(AD) Intensity distributions of the isotope clusters for peptide 678.323+ (aa 378–395) and 1155.581+ (aa 159–168) of Hsf1 incubated at 35°C (A and B) or 42°C (C and D) for 10 to 1000 s. Curves are fits of the sum of two Gaussian peak functions to the data. (E and F) Change in the fraction of low exchanging species for peptides 378–395 (E) and 159–168 (F) for 35, 37, 39 and 42°C, as indicated. Curves are fits of a single exponential equation to the data. (G) Transition rates determined by fits as in panels E and F for all four peptides (159–168, 169–175, 378–395, 389–395) evaluated. (H) Arrhenius plot of the data shown in G. Linear regression analysis yielded an activation energy of 258 ± 25, 273 ± 26, 239 ± 19, and 225 ± 22 kJ·mol-1 for peptides 159–168, 169–175, 378–395, and 389–395, respectively. Error bars are SEM of three independent experiments.

https://doi.org/10.7554/eLife.11576.010
Hydrophobic residues in HR-A are essential for stability of HR-A and HR-C at all temperatures.

(AD) HX-MS analysis of Hsf1-I130S,V137S,L140S,V144S,M147S,M154S, L158S,M161S,L168S,V172S,L175S (Hsf1-HR-A-S11). Mutant protein was incubated at the different temperatures for 10 min and then analyzed by HX-MS. Shown are peptides from HR-A/B (A, aa 147–169, 634.804+; B, aa 170–189, 465.265+) and HR-C (C, aa 380–388, 535.762+; D, aa 389–395, 765.311+). For all peptides, the 100% deuterated control is shown and for the HR-C peptides a wild-type control, which was incubated for 30 min at 20°C to emphasize the decreased stability of the mutant protein. For the peptides from HR-A, no wild-type control peptides could be shown due to different sequence and cleavage by pepsin. Shown is one of three experiments with identical results.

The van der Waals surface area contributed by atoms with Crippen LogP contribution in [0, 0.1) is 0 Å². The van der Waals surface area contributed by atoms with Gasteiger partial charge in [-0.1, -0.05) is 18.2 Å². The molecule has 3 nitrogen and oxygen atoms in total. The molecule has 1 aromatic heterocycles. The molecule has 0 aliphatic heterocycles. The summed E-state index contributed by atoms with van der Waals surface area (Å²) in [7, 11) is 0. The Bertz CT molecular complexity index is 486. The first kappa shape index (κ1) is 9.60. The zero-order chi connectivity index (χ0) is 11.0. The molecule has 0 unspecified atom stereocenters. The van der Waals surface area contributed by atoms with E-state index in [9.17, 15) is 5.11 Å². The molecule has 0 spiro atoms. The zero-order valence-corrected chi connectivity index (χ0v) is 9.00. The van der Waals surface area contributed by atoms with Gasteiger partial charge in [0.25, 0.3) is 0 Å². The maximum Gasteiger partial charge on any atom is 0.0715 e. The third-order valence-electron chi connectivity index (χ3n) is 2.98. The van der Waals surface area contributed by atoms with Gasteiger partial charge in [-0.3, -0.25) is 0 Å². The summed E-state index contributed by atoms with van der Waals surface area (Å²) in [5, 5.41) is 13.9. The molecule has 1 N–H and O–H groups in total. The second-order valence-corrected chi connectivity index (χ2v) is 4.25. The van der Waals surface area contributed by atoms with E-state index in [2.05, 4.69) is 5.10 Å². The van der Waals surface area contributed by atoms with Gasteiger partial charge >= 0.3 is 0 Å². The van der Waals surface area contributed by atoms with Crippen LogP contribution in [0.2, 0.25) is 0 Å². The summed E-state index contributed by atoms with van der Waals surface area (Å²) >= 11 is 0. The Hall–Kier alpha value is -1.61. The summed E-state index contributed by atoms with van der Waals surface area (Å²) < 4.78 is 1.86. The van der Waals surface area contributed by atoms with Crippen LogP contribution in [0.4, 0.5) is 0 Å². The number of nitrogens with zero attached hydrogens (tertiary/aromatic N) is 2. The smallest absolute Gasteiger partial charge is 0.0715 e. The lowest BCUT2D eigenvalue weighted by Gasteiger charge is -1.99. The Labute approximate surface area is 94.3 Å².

https://doi.org/10.7554/eLife.11576.011
Temperature-induced acquisition of DNA-binding competence of Hsf1 is concentration dependent. 

(AE) DNA-binding competence of monomeric Hsf1 after pre-incubation at the indicated temperature as measured by fluorescence anisotropy of 5’-Alexa 488-labeled HSE-DNA (5’ccccTTCccGAAtaTTCcccc3’). Monomeric Hsf1 was pre-incubated at 30-42°C at different concentrations (100–5000 nM) as indicated, then twofold dilution series were prepared and labeled DNA added. Plotted is fluorescence anisotropy (relative values) versus theoretical concentration of Hsf1 trimer. Curves represent a global fit of the quadratic solution of the binding equilibrium modified for fractional activity of Hsf1 to all data together resulting in a KD of 1.10 ± 0.2 nM for fully active trimeric Hsf1 and a fraction of Hsf1 that formed DNA-binding competent trimers as shown in panel (F). Data of one representative experiment is shown. Error bars represent standard error of the mean of four technical replicates. (F) Fraction of Hsf1 that formed DNA-binding competent trimers at the given Hsf1 concentration and temperature as calculated from data in panels A to E. Mean and standard error of the mean of three independent sets of experiments are shown.